"...the written word of the Academic tends to be exalted as the only ‘sign’ of the Academician’s academic worth. (...) Because of this, alternate means of transferring bodies of knowledge have been rent less-than, and literacy literally means or determines one’s access to particular bodies of knowledge. It’s usually those bodies of knowledge that lay the politics of domination bare."

So I paint in words & speak in pictures. Welcome.
Oh...don't let my sassiness upset you.

Monday, December 7, 2009

The Advocate Wants to Know: Is Gay the New Black?

originally appeared in The Black Voice-Syracuse, Spring 2009

“We can’t all marry Liza Minelli.”

That’s what one sign said the night Proposition 8 failed—and the night President Obama won. No better climax, no better nadir, could have been penned to set up the question begging to be asked in the heat of the moment:

Is ‘Gay’ the new ‘Black’?

“Whoever said that, that’s the most ridiculous statement ever,” Chrystine Johnson says.

The Advocate, a notable magazine addressing the concerns of the mainstream LGBT community, would be the publication to pose such a provocative concern.

“I think before someone [makes a statement like that], they need to look at it historically; to see how [the struggles] are similar, but not the same,” Alexander Vessels told me. In an Obama era—where everyone so desperately wants to shut Black people up—such examination seems necessary.

But, first, Liza Minelli. If the name doesn’t click, it’s because the overwhelming perception from many on the outside of queer rights is the lack of Color. Even the fierce man’s sign on election night seems to confirm what mainstreamed representations of gayness suggest: For Whites Mostly.

Indeed, white privilege—as one ‘passes’ or doesn’t—can accrue capital, and while contested, it provides a degree of leverage in funding a movement whose mainstream face doesn’t even have to discuss ‘white privilege.’

In 1980, James Baldwin would say, “The Women’s Liberation Movement is a little like the Gay Movement in that it is essentially a white middle-class phenomenon, which doesn’t have any real organic connection with the Black situation on any level whatever.”

Angry Brown Butch, the Boricua blogger at AngryBrownButch.com expressed a similar sentiment in light of Duanna Johnson’s death. Johnson, a Black transgender woman in Tennessee, had been found “murdered on the streets of Memphis” only weeks after being brutally beaten by local cops in the tradition of Oscar Grant, and Rodney King.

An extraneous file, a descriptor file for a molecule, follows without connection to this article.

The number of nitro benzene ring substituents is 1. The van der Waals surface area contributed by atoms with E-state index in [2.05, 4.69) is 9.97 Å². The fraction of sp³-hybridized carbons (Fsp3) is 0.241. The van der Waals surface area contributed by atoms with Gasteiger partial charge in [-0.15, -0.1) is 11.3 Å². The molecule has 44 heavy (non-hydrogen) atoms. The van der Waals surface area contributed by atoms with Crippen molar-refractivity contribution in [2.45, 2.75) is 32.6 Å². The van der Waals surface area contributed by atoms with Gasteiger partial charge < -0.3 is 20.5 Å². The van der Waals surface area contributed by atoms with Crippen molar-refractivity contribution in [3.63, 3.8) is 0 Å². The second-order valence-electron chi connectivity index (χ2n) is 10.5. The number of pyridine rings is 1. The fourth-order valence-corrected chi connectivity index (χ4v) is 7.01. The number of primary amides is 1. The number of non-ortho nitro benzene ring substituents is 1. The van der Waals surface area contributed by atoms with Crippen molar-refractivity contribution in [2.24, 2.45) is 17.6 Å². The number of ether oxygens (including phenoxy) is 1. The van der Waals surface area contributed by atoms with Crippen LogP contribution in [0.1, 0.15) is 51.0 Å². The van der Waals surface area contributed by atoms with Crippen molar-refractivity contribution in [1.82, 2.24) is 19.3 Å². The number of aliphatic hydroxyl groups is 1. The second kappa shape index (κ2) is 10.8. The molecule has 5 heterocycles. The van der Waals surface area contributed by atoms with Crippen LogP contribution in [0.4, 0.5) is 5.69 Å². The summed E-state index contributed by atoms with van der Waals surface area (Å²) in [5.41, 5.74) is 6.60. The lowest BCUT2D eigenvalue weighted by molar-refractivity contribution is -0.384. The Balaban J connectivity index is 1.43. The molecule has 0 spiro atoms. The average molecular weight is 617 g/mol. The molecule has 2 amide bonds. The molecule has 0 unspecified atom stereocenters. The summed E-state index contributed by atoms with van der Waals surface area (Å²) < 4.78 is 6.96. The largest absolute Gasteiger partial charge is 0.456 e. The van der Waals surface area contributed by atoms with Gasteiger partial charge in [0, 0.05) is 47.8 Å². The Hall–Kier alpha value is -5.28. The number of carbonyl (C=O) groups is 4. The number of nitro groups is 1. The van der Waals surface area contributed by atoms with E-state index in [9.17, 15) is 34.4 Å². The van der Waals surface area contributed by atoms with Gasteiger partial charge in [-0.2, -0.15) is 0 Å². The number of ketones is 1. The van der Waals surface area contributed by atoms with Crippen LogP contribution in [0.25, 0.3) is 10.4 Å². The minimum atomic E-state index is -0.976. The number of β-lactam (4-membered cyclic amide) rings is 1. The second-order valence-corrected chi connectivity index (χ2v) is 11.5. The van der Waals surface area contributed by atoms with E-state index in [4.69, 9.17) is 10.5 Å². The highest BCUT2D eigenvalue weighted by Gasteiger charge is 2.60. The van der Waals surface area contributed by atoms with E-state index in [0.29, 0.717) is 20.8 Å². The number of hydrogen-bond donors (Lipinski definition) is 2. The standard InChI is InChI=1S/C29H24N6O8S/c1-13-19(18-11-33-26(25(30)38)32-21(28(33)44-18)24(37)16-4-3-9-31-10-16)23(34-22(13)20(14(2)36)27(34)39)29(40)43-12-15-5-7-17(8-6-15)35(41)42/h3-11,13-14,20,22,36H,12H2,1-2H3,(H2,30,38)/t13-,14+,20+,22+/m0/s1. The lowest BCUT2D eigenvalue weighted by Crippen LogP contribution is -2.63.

At the fever pitch of much Prop 8 frustration—and in spite of a certain statistic that blamed “70% of Blacks” (2.3% of those voting on the legislation) for damning gay marriage—Angry Brown Butch dared to ask the question: “Can the LGBT community spare some outrage for Duanna Johnson?”

But the Blacker side of mobilization was quiet, too. The repression of intersectional identity within Black communities only serves to justify those fed up with our so-called ironic ‘role’ in sex-gender-phobia.

Bayard Rustin, in fact, would technically agree with such a statement in 1986. Rustin told Open Hands:

“[T]he gay community today has taken over where the Black community left off in ’68 or ’69. (…) At that time if a person was prepared to accept Blacks then it followed that that person was prepared to look at Jews, Catholics, and other persons.”

In another setting, Rustin would note that, despite his being forced to the sidelines by his Civil Rights Movement colleagues, he didn’t try to add sexual orientation to the Movement’s agenda.

“[I]f people do not organize in the name of their interest, the world will not take them as being serious. (…) People will never fight for your freedom if you have not given evidence that you are prepared to fight for it yourself.”

Still, the question of Black accountability to our kin—Duanna Johnson, Sakia Gunn, the New Jersey 4, countless others—remains.

“Maybe (a little over) 100 years ago, you wouldn’t have been able to get married, because of the color of your skin,” Vessels says.

Loving vs. Virginia in 1967 would outlaw ‘miscegenation’ laws in Virginia which prohibited multi-raced marriage.

“I Love Lucy” would never be considered violating the same rules that Mildred Jeter Loving and Richard Perry Loving were wont to break. Funny. Especially considering the U.S. on-again-off-again love affair with a certain island 90 miles from the Florida coastline.

So, if we really must be in the business of ranking oppression, let us take a moment to breathe. We must have forgotten how arbitrary these signifiers are in the first place; how political they are in the first place and how readily they are designed and assigned by the same Oppressive entity that generates all the mess we call ourselves fighting for—in the first place—‘gay’, ‘Black’, ‘Latino’, ‘Muslim’, ‘disabled’, and on and on until we discover: I’m just like you.

No comments:

Post a Comment